“Insufficient”. This is the verdict of the Court of Auditors concerning public support for research on forest adaptation to climate change. The report published Tuesday warns of the ravages of deer and the need to group plots together to better manage them. Eaten by fire or insects, the French metropolitan forest is dying more quickly. Climatic conditions influence the success of plantations, 38% of which failed in 2022, a year marked by a severe drought.

In this difficult context, the State has notably created a fund of 250 million euros for forest renewal, with the ambition of renewing 10% of the forest in ten years by planting a billion trees. But for the Court of Auditors, public support for research on the adaptation of the forest and the timber sector “remains insufficient”. The institution calls for “forest groups” to “improve the efficiency of the management of private forests” and for increased support for forest municipalities.

While two thirds of the 3.3 million private owners own areas of less than one hectare, the Court pleads for management by “an intercommunal structure”, created with the aid of the State, which would allow “savings in costs”. ‘scale’ in the development of management plans and ‘pooling risks’.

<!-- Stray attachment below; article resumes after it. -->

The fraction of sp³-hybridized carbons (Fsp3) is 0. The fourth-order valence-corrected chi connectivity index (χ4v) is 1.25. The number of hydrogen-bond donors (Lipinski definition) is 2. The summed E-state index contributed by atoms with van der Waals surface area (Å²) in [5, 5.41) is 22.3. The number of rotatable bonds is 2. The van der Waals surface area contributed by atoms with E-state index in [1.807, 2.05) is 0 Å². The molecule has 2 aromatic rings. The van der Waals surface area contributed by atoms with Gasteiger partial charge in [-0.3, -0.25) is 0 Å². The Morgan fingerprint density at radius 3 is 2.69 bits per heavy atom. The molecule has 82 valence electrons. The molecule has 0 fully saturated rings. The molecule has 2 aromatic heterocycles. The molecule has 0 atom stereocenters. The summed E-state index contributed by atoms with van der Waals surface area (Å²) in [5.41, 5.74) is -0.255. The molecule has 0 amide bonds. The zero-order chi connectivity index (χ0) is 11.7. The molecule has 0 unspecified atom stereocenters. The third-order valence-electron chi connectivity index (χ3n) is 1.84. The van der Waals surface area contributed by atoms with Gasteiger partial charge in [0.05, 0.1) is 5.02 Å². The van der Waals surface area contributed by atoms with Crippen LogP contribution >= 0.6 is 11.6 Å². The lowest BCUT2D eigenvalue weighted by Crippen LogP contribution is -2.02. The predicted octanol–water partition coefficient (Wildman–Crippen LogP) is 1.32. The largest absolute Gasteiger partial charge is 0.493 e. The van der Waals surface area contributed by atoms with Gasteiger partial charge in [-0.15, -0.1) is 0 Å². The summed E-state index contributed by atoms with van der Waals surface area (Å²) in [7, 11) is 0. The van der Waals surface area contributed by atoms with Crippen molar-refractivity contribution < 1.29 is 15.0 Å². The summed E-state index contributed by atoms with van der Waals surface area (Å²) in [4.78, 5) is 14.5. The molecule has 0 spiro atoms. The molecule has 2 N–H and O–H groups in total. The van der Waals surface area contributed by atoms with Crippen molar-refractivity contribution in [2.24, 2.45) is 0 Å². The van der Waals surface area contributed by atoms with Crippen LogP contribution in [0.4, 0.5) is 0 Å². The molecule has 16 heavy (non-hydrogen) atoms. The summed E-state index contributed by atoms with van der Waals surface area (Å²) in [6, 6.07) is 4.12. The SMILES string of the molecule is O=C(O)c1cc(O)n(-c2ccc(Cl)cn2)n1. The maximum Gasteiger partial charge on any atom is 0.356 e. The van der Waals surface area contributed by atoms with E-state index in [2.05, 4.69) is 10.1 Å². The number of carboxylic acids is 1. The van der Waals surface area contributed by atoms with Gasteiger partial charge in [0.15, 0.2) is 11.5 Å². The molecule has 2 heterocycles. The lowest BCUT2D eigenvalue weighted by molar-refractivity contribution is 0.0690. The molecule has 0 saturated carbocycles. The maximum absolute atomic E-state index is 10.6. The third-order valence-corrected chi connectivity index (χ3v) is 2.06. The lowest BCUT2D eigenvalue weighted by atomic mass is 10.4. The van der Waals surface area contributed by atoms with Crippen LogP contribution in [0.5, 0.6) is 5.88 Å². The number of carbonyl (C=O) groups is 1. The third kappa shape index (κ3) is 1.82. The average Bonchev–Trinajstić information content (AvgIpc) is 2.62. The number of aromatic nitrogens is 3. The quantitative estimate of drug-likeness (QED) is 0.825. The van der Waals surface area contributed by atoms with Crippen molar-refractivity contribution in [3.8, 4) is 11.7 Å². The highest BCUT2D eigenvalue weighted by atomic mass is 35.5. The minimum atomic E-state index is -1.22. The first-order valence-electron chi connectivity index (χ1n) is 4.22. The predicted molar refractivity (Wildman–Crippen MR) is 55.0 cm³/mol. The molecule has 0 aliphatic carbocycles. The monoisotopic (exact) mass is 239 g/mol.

The situation is all the more critical as the productive conifer forests of the Grand-Est have been decimated by attacks by bark beetles, wood-eating insects. “Between 8 and 12%” of the 15,000 forest municipalities today present “a strong risk of deterioration of their accounts”: some are already “in great financial difficulty” and public aid is far from compensating for the loss of income linked to the products. foresters, underlines the Court of Auditors.

Thus, the municipalities of Burgundy-Franche-Comté “benefited from aid of 300,000 euros when their forest products decreased by 20 million euros compared to their average amount”. The Court also wants to see a reduction in the “too large” population of deer, these large herbivores fond of young shoots of “the most resilient” species in the face of climate change.

“In 1973, the national hunting plan for deer covered 2,339 individuals. This number increased in 2021 to 108,438,” notes the Court of Auditors, which pleads for “better regulation” by hunters but also public operators. “Ensuring a silvo-hunting balance everywhere in the territory would make it possible to regenerate the forest without implementing protections and therefore to achieve savings of between 225 and 375 million euros,” says the institution.